Reviewed by George Basler

Perky and amiable are words that describe You’re a Good Man, Charlie Brown, now mid-way into a two-weekend run at the Cider Mill Stage in Endicott.

While the show has no plot as such, it’s so good natured and pleasantly entertaining that it’s hard to resist. The production, being staged by BLAST (Bold Local Artists of the Southern Tier), sports a playful tone and an engaging six-person cast that brings to life the classic characters created by cartoonist Charles M. Schulz in his Peanuts comic strip.

The musical, with music and lyrics by Clark Gesner, was a major hit Off Broadway when it debuted in 1967. It continues to be performed regularly even though the comic strip ceased in 2000. A 1999 revival offered some punched-up dialogue by Michael Meyer, three new songs by Andrew Lippa and a script written collaboratively by Gesner, cast members and the production team.

The reason for the enduring popularity was Schulz’s skill in conveying the joys and innocence of childhood while at the same time humorously touching on the insecurities and stresses that go with it. The combination means it appeals to both children and sophisticated, even jaded, adults.

The musical works to retain the spirit of Schulz’s original creation. The main characters are all there: self-doubting Charlie Brown (Stephen Kane), brainy Schroeder (Nick O’Neil), philosophical Linus (Richard Aton), crabby Lucy (Kerry Kane), spunky Sally (Amanda Blake) and the goofy beagle Snoopy (Isaac Weber).

Instead of a plot, the musical features a series of vignettes interspersed with musical numbers, some more successful than others.

Many of the scenes are familiar from the comic strip. Charlie Brown leads his hapless baseball team in a losing effort. Snoopy takes on the Red Baron in a World War I dogfight. Lucy sets up shop as a pint-sized psychiatrist with Charlie Brown as her only patient. All the characters struggle with writing book reports.

The performers, under the direction of BLAST Artistic Director Rob Egan, show agreeable spunk and humor. They do a laudable job conveying the characters’ childish qualities without resorting to stereotypical “cute kid” mannerisms. They also do some nice chorus work.

The score is a mixed bag. Some of the songs are instantly forgettable. Others have a quirky charm. This is especially true of “My Blanket and Me,” “Beethoven Day” and “The Book Report” in Act I and “My New Philosophy” and “Suppertime” in Act II. Egan’s staging and the cast members’ performances magnify the songs’ appeal.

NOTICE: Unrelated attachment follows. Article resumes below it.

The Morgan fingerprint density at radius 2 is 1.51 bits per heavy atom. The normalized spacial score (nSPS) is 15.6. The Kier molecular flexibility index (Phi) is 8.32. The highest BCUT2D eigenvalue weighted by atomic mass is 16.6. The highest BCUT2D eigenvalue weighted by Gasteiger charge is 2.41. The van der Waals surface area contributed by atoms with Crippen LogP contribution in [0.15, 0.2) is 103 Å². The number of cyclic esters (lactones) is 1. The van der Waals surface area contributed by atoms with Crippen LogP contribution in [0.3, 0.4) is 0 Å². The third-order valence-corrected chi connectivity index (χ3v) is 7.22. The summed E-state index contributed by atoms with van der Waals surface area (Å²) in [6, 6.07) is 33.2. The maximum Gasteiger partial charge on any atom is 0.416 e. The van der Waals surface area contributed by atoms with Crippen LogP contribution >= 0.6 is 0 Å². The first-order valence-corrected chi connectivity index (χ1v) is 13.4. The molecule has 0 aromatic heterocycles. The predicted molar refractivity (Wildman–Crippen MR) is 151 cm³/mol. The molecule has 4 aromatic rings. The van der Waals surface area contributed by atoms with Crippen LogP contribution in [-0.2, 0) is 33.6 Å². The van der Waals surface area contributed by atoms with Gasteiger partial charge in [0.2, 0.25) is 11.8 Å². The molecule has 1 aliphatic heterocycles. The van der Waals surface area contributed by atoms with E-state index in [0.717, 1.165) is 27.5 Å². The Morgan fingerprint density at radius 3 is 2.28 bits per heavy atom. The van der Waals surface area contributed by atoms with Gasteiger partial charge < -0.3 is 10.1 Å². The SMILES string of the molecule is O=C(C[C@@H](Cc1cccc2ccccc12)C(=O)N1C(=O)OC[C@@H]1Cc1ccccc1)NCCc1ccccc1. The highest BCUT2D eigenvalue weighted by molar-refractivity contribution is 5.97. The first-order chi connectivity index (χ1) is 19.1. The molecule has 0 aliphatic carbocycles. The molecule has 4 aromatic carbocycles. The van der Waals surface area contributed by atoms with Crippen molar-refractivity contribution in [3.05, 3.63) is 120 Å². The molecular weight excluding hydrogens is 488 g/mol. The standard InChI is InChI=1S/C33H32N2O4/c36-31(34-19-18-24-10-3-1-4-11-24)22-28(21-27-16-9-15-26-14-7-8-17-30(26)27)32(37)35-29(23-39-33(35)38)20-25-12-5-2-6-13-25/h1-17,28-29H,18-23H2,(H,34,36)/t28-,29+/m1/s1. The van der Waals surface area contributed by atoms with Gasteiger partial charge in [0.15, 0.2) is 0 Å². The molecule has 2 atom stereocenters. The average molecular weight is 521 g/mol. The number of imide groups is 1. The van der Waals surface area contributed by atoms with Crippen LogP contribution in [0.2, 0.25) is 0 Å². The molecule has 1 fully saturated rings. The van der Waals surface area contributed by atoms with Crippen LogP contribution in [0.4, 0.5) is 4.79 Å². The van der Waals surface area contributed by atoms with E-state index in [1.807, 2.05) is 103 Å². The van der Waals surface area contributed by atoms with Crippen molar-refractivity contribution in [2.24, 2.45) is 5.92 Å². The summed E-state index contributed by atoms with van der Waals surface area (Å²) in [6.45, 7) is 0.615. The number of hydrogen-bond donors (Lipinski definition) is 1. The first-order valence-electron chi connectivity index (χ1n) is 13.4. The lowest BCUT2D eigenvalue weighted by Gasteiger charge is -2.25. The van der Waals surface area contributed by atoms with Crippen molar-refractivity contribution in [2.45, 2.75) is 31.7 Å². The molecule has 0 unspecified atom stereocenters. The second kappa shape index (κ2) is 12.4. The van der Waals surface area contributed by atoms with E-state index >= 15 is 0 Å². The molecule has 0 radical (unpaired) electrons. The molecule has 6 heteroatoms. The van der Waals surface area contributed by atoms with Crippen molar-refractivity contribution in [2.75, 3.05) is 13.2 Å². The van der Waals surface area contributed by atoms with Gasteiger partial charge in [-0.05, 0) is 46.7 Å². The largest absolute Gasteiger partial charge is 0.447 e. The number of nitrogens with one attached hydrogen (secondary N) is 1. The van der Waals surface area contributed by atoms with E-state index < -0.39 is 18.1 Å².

The charms of You’re a Good Man, Charlie Brown should not be overstated. For all its strong points, it remains a show that is more pleasing than memorable. But, while it may be a trifle, it’s an appealing one.

The BLAST production ends on two high notes. One is “Suppertime” in which Weber pulls out all the stops in a delightfully over the top performance as Snoopy waits for his supper.

The second high note is the show’s final number, “Happiness,” which is genuinely touching as the Peanuts characters sing about the simple things that can bring joy into your life. It ends the show with a sweetly positive message that is always welcome.

The four-member band, led by Music Director Sonny DeWitt, was solid throughout.

While all the performances deserve applause, a special mention goes to Blake as Sally, Charlie Brown’s kid sister. The character wasn’t in the original 1967 production but was added in the 1999 revival. The addition was a good move because the character’s sassiness adds some spice to the show. Blake plays the role with an infectious silliness and steals every scene she’s in.

The opening night audience (May 24) included groups of children who seemed to enjoy the show as much as the adults. My advice is to order tickets in advance because opening night was a near sellout.

IF YOU GO; BLAST (Bold Local Artists of the Southern Tier (BLAST) will present You’re a Good Man, Charlie Brown at 7:30 p.m. Thursday through Saturday (May 30-June 1) and 2:30 p.m. Sunday (June 2) at the Cider Mill Stage, 2 Nanticoke Ave., Endicott. Tickets are $30 (12 and under, $22) including fees. Advance tickets can be ordered on the Cider Mill Stage’s website,, or call 607-321-9630.